Health Inc.

Drugmaker Can Be Sued Over Tardy Disclosure Of Adverse Reactions

David Richardson of Greensboro, N.C., seen at his home in 2009, lost his sense of smell after using Zicam. i i

hide captionDavid Richardson of Greensboro, N.C., seen at his home in 2009, lost his sense of smell after using Zicam.

Chuck Burton/AP
David Richardson of Greensboro, N.C., seen at his home in 2009, lost his sense of smell after using Zicam.

David Richardson of Greensboro, N.C., seen at his home in 2009, lost his sense of smell after using Zicam.

Chuck Burton/AP

Let's say you run a company that makes popular cold remedies and some of your customers tell you they've lost their ability to smell after using your fine products.

Now, let's say, the products in question are the foundation of your company, which also happens to be publicly traded. At what point would you tell the world — and shareholders — about the potential problem and risk a big hit to your stock price?

Execs at Matrixx Initiatives, maker of three varieties of Zicam Cold Remedy containing zinc gluconate, allegedly took their sweet time, even as reports of problems piled up. Eventually the word got out, though. And, after Dow Jones Newswires reported about bad reactions to the homeopathic remedies in 2004, the company's stock tanked.

Shareholders were hopping mad, and they organized a class action lawsuit filed against Matrixx seeking compensation for their losses. They alleged the company had fraudulently propped up its stock price by concealing the information. Matrixx, for its part, claimed the early reports of trouble didn't reach statistical signficance, so it wasn't obligated to make them public.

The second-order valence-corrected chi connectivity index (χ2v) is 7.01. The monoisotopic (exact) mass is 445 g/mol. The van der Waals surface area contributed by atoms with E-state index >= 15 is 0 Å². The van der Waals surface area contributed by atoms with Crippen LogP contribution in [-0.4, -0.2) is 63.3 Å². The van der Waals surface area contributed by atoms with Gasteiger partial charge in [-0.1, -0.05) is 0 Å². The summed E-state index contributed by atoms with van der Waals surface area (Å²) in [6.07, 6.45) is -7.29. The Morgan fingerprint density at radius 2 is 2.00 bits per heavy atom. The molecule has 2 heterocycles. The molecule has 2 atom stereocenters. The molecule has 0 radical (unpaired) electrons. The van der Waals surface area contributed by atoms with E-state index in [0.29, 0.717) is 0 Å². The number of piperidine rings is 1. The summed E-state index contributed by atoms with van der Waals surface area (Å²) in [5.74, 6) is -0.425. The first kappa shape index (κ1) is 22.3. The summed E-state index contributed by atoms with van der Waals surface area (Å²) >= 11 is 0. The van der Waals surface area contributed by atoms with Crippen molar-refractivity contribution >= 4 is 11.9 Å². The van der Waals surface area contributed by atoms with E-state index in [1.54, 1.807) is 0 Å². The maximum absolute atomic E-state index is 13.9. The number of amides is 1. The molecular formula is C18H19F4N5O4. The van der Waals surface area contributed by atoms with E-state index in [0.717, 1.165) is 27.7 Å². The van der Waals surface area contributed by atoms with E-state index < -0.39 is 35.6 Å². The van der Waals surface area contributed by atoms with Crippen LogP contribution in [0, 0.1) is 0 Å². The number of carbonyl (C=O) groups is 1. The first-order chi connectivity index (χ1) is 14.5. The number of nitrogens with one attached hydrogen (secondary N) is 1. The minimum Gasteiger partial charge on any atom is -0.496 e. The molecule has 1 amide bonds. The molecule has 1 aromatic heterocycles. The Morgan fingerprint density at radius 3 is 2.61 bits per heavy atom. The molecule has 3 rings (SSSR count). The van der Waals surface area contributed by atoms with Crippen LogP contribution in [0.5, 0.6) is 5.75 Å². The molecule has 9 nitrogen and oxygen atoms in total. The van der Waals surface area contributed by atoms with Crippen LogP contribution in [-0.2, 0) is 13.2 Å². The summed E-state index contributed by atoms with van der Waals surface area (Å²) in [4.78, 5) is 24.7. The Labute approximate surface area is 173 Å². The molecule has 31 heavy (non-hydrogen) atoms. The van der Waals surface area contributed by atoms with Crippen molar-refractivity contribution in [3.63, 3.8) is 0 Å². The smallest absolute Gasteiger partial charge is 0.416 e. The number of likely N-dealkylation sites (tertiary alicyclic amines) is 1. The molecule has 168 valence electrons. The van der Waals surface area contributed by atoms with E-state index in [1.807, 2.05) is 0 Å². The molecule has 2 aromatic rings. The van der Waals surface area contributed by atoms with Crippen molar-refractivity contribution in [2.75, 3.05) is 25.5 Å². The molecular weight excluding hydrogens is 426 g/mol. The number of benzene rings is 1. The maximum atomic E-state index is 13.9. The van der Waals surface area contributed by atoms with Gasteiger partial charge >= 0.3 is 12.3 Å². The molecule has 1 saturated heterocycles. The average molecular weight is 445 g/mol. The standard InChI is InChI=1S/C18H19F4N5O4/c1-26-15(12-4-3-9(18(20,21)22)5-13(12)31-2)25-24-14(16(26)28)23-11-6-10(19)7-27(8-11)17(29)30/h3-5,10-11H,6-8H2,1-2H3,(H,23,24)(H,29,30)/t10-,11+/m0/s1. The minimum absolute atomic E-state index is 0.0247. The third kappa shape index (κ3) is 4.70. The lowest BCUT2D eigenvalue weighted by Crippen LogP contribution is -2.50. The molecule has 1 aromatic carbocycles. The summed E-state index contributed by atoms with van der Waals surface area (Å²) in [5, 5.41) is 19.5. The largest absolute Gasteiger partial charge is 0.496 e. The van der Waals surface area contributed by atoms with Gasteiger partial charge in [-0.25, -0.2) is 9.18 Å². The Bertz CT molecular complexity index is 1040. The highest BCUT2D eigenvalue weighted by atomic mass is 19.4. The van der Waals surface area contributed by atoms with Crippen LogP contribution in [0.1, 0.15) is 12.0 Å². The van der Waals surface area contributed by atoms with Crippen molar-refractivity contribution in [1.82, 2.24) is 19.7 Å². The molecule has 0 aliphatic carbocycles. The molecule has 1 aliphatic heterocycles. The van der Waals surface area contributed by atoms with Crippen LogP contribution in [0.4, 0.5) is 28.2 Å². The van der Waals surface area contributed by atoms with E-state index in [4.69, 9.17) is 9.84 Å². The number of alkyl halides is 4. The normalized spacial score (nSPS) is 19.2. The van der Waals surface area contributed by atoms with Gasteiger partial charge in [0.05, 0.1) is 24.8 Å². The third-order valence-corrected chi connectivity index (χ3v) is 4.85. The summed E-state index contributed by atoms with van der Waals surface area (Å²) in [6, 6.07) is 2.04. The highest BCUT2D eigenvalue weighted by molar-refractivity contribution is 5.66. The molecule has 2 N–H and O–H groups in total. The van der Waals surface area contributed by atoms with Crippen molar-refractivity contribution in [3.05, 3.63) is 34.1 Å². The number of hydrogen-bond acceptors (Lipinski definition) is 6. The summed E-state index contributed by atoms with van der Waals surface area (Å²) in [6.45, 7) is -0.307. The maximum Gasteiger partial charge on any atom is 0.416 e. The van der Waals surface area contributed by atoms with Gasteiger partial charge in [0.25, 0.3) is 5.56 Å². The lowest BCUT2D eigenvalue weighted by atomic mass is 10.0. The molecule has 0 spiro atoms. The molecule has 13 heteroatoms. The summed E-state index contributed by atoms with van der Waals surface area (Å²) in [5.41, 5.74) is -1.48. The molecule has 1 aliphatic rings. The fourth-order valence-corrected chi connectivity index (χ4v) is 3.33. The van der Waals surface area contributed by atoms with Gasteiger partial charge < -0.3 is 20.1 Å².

The legal case made it all the way to the Supreme Court, and in 9-0 opinion Tuesday the High Court said the shareholders had standing to sue, paving the way for the case to be heard in a lower court.

As NPR's Nina Totenberg reported on Tuesday's All Things Considered, drugmakers don't have to report every adverse event, according to the opinion written by Justice Sonia Sotomayor. " 'Something more' is required, but she said there was plenty of that 'something more' in this case."

The ruling could have broad ramifications for the disclosure practices of drugmakers and other corporations.

Separately, Matrixx, now a privately held company, has been hit by suits brought by people who say they were harmed by Zicam medicines, which as homepathic remedied were lightly regulated.

As Zicam user David Richardson of Greensboro, N.C., put it to Politifact Ohio/The Cleveland Plain Dealer in 2009, "It never occurred to me they could be dangerous and there was no kind of oversight — like the FDA — that ensured there was safety."

In June 2009, the Food and Drug Administration, citing more than 130 reports of people losing their sense of smell, told consumers to stop taking three Zicam medicines. The agency also told Matrix to stop selliing the remedies because the agency had never approved them. The company defended the medicines, but complied with the FDA's request.

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